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2013 Tennessee Titans offseason positional analysis: CB

We continue our trip around the Tennessee Titans position by position as we head into the 2013 offseason with a look at the cornerbacks.

Last offseason, the Titans faced a big decision at the cornerback spot. Would they give a third contract, a big-money deal to impending free agent Cortland Finnegan, or would they let him make it to unrestricted free agency, in which case he would almost certainly go elsewhere. As I predicted in last offseason's positional analysis, the Titans let Finnegan walk and added a corner in the middle rounds of the draft.

Finnegan's departure left the Titans with two corners with starting experience, whom they gladly turned into starter. Both played reasonably. As I cautioned last offseason, though, the Titans needed a good slot defender and improvement from the rest of the defense. The pass rush got better, but the faults that could be ending up being the faults that were. With a young core, though, the cornerback group could be better in 2013 simply from internal improvement.


The top cornerback, if for no other reason than the Titans signed him to a five-year, $40 million contract last offseason was Jason McCourty. He led all Titans defenders in participation, playing 1125 of 1129 total snaps, and tied Akeem Ayers for the team lead with 79 solo tackles (though Ayers beat him in terms of total tackles thanks to more assists than McCourty's 14). He had four interceptions, and the Titans credited him with 17 passes defensed.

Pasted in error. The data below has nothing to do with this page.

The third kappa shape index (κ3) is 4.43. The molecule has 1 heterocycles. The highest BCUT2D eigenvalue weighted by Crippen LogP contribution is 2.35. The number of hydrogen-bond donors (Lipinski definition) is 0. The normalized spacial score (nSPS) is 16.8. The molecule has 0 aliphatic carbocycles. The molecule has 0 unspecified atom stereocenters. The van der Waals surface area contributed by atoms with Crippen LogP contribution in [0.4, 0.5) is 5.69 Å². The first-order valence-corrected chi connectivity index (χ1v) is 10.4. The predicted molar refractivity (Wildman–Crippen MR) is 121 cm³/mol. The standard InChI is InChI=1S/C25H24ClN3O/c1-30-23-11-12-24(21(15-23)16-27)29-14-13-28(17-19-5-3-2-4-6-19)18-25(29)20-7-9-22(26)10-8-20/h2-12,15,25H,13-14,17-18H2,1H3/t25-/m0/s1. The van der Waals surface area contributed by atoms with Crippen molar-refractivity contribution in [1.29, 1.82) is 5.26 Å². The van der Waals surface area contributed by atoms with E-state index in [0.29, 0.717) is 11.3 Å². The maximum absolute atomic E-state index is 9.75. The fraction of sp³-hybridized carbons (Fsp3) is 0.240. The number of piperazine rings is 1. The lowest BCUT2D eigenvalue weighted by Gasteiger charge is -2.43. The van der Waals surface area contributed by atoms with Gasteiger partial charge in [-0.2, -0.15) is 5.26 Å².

The other starting cornerback was Alterraun Verner. Like McCourty a 16-game starter and an outside player, he played 1045 snaps (93% of the time), with his only particularly extended rest coming in the season finale against the Jaguars. He had 78 tackles, two interceptions, ten passes defensed, and a great strip and return score late in regulation of the wild game against the Lions.

McCourty and Verner is a bit of a chalk-and-cheese pairing, as the two aren't the same. McCourty is bigger and faster, with only modest agility for an NFL starting cornerback. Verner is several inches shorter, less physically imposing, and relies more on technique and smarts to compensate. He also moves better, and could play in the slot (as he did in sub packages in 2010).

It feels a bit unusual for teams to have two corners who have distinct styles like this. Despite their disparate styles, the two have relatively similar numbers by preliminary results from the Football Outsiders game charting project (final, properly-adjusted numbers will be available in Football Outsiders Almanac 2013, available c. early July, for which I will be doing the Titans content). As for how they did more specifically, I'll direct you to the Defense vs. Types of Receivers table over at Football Outsiders, which indicates how the Titans did well against #2 receivers and struggled against #1 receivers.

2013 is the final year of Verner's rookie deal, and this year will go a long way toward determining just how much interest the Titans will have in retaining him. The cognitive dissonance from contrasting styles may or may not bother the powers that be (whether that's still Ruston Webster et al. next offseason or not), but if I had to make a bet, I'd say Verner is playing elsewhere in 2014.

The Titans divvied up the slot duties in 2012, playing one player the first half of the season and the other player the second half. For the final eight games, that was the aforementioned rookie middle-rounds pick, fourth-rounder Coty Sensabaugh. Sensabaugh finished the season playing 311 snaps (28% of the time), seeing his most extensive action in the season finale against the Jaguars, thanks to the Titans playing nickel, nickel, and more nickel that game. He finished the season with 27 tackles (23 solo) and three passes defensed.

In the games for which Sensabaugh was the nickelback, he played almost exactly 50% of the time. That was down from the 60% of the time the Titans used the first-half-of-the-season nickelback Ryan Mouton. Mouton ended the season playing 386 snaps (34% of the time), but only played 9 snaps in the final five games (a span in which he was inactive three times). The last straw for him was the Week 8 game at home against the Colts, in which Reggie Wayne kept moving into the slot and kept getting open.